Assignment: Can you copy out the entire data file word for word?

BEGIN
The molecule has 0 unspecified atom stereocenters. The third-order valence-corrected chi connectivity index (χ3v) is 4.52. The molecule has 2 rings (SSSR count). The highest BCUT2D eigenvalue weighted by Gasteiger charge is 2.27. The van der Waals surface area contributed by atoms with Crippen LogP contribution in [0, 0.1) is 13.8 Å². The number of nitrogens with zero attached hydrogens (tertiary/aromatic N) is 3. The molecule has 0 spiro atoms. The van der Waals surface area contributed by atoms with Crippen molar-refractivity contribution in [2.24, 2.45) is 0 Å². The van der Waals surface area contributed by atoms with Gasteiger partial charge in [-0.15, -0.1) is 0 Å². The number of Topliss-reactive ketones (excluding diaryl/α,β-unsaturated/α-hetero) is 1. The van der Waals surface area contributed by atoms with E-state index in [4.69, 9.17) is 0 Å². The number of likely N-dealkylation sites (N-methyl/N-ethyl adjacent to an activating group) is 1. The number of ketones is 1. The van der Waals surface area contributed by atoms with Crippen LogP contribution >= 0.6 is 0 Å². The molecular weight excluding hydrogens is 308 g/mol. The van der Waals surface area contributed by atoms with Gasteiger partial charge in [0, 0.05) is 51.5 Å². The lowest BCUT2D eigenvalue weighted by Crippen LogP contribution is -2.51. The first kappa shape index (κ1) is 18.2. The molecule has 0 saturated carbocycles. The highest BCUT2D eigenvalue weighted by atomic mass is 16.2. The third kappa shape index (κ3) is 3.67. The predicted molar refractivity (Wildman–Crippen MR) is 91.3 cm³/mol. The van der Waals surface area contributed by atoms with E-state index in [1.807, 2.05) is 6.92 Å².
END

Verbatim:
The molecule has 0 unspecified atom stereocenters. The third-order valence-corrected chi connectivity index (χ3v) is 4.52. The molecule has 2 rings (SSSR count). The highest BCUT2D eigenvalue weighted by Gasteiger charge is 2.27. The van der Waals surface area contributed by atoms with Crippen LogP contribution in [0, 0.1) is 13.8 Å². The number of nitrogens with zero attached hydrogens (tertiary/aromatic N) is 3. The molecule has 0 spiro atoms. The van der Waals surface area contributed by atoms with Crippen molar-refractivity contribution in [2.24, 2.45) is 0 Å². The van der Waals surface area contributed by atoms with Gasteiger partial charge in [-0.15, -0.1) is 0 Å². The number of Topliss-reactive ketones (excluding diaryl/α,β-unsaturated/α-hetero) is 1. The van der Waals surface area contributed by atoms with E-state index in [4.69, 9.17) is 0 Å². The number of likely N-dealkylation sites (N-methyl/N-ethyl adjacent to an activating group) is 1. The number of ketones is 1. The van der Waals surface area contributed by atoms with Crippen LogP contribution >= 0.6 is 0 Å². The molecular weight excluding hydrogens is 308 g/mol. The van der Waals surface area contributed by atoms with Gasteiger partial charge in [0, 0.05) is 51.5 Å². The lowest BCUT2D eigenvalue weighted by Crippen LogP contribution is -2.51. The first kappa shape index (κ1) is 18.2. The molecule has 0 saturated carbocycles. The highest BCUT2D eigenvalue weighted by atomic mass is 16.2. The third kappa shape index (κ3) is 3.67. The predicted molar refractivity (Wildman–Crippen MR) is 91.3 cm³/mol. The van der Waals surface area contributed by atoms with E-state index in [1.807, 2.05) is 6.92 Å².